Nicole Westrick (13:38): I think it starts with knowing what are the ways that you are going to serve the particular community that you're in, right? Mm-Hmm. <affirmative> and being intentional about that. Mm-Hmm. <affirmative>. So if that is through really high quality academic summer programs, then lean into that. And that's the space you occupy. If that is, you know, graduate certificates or workforce development, really lean into that. And then you build that into your relationship and partnering, you know? Yeah. And you know who else is working in that space, you know, the nonprofit leaders that are working in that space, you know, your elected officials who are working in that space, you know, the other institutions mm-hmm. <Affirmative> that are in that space and doing different programs so that when a student comes to you and it's not the right fit for you, you can send them down the road. Right. which is probably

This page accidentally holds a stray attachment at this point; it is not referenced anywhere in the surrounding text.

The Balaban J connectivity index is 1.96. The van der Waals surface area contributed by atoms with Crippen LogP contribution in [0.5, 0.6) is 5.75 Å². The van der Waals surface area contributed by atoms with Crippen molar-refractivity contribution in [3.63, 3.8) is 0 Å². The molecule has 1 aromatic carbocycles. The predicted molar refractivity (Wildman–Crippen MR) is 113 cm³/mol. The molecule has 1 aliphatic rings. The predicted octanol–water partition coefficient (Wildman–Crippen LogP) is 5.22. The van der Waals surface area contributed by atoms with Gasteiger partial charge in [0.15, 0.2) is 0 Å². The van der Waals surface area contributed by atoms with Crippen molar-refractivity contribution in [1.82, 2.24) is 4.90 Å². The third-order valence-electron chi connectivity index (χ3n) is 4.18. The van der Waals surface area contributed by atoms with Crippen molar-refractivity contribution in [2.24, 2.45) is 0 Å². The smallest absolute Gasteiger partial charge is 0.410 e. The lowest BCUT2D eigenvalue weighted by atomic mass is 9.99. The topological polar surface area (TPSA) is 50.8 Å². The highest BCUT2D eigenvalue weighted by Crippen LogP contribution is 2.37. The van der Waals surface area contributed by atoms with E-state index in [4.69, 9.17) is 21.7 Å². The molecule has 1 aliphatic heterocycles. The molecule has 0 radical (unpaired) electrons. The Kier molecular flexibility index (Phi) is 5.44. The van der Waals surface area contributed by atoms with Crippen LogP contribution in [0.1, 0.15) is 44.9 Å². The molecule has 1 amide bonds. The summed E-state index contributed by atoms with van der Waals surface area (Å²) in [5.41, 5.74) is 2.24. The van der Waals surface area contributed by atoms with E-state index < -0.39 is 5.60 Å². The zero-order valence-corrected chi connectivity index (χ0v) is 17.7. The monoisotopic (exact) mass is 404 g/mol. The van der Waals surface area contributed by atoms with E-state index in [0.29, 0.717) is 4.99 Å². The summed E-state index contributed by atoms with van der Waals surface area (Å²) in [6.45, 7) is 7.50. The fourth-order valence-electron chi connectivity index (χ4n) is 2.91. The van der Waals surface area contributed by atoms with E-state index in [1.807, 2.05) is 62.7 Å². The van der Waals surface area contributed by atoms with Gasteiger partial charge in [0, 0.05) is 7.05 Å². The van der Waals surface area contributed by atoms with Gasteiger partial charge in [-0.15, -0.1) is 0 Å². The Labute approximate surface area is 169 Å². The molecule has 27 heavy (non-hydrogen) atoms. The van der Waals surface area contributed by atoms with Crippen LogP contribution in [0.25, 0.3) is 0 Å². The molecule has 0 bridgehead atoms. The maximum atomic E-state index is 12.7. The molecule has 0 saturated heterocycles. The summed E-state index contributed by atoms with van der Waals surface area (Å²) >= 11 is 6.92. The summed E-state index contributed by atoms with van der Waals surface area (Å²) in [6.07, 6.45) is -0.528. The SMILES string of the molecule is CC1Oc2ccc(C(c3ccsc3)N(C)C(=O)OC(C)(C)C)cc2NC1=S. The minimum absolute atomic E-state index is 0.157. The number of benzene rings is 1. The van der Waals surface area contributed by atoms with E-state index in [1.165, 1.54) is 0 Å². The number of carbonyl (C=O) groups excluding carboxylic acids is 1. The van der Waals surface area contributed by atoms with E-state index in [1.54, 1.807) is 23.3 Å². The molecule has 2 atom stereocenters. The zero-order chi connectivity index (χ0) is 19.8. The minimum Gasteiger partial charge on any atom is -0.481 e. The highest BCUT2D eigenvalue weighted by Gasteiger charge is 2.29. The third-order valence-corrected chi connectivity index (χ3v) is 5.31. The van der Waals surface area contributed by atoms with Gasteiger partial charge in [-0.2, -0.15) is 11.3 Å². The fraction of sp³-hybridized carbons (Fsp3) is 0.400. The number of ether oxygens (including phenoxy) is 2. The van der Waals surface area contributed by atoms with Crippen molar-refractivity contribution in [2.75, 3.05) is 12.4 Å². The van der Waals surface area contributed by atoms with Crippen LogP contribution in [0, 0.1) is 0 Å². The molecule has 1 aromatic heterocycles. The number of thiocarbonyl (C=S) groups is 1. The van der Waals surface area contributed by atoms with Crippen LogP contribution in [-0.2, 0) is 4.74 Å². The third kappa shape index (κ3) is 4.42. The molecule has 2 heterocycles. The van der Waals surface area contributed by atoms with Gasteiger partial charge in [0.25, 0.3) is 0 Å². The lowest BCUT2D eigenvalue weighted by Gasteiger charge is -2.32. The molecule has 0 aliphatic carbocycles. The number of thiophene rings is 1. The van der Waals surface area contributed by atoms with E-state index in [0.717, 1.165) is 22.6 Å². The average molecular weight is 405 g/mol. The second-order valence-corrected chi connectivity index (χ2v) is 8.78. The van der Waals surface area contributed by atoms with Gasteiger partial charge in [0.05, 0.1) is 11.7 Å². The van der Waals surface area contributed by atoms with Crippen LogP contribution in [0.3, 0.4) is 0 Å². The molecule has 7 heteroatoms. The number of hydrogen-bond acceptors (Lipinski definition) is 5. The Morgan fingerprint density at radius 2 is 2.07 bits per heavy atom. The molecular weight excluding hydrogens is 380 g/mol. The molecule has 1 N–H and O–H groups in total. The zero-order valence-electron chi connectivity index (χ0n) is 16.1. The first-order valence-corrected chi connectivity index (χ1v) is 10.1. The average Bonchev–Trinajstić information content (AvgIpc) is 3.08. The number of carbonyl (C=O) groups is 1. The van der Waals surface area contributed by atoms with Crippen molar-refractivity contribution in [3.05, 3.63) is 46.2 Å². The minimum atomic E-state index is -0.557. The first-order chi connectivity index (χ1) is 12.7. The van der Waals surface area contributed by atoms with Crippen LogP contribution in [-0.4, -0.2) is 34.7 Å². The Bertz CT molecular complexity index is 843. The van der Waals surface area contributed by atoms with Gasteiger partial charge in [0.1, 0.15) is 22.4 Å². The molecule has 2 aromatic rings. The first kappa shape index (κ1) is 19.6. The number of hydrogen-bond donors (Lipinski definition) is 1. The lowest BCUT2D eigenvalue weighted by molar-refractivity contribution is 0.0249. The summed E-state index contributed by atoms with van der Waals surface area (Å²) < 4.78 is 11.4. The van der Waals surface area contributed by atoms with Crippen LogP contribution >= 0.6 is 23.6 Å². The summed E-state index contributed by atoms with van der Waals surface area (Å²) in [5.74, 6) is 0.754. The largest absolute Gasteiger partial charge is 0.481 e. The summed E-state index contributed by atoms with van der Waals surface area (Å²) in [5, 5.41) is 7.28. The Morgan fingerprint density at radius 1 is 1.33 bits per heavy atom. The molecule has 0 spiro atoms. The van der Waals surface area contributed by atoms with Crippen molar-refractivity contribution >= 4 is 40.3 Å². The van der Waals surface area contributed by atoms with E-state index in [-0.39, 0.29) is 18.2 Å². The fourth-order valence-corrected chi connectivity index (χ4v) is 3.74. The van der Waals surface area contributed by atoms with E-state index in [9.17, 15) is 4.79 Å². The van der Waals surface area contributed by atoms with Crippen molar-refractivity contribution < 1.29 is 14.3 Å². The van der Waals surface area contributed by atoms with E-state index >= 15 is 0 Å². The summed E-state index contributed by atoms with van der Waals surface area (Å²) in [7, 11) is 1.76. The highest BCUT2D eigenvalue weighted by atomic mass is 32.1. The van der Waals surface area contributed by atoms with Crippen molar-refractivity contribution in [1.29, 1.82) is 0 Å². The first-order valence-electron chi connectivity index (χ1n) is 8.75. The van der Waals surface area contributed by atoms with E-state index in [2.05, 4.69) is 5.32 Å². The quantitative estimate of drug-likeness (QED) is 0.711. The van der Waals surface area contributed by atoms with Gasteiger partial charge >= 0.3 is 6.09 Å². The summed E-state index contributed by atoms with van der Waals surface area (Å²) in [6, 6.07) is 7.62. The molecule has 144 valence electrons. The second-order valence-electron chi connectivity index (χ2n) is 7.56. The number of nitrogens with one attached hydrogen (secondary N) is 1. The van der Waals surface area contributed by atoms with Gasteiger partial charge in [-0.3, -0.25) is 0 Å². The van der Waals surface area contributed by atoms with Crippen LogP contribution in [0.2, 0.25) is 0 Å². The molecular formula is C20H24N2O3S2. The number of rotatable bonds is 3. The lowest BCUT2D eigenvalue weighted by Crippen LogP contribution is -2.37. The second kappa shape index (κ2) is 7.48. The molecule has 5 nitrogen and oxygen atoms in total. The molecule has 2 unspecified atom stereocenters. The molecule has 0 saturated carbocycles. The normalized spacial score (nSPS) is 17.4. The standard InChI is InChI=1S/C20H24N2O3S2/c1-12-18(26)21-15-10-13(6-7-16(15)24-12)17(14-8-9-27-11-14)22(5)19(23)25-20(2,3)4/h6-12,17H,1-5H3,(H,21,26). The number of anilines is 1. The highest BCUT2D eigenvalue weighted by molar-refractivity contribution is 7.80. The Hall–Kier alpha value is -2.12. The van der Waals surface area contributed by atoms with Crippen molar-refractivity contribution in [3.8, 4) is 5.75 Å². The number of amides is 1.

Amrit Ahluwalia (14:27): Because you're a learning hub at that point. It's not exactly. Yeah. Yeah, yeah.
Nicole Westrick (14:30): Yeah. It's not about like, you come in and I'm gonna try and serve you in every way. It's about doing what our institution does best. Mm-Hmm. <affirmative>
Amrit Ahluwalia (14:38): Just guiding people where it's Right. Yeah. Directing people maybe where it's not.
Nicole Westrick (14:43): Exactly. Absolutely.
Amrit Ahluwalia (14:44): So, you know, we're obviously, we're looking at this relatively challenging post-secondary space. We're looking an another possible movement towards a decentralized, you know, may following maybe what we saw about 10 years ago. What advice would you have for, for leaders in the PCO space who might be trying to find ways to adopt a consolidated administration model at their own institutions?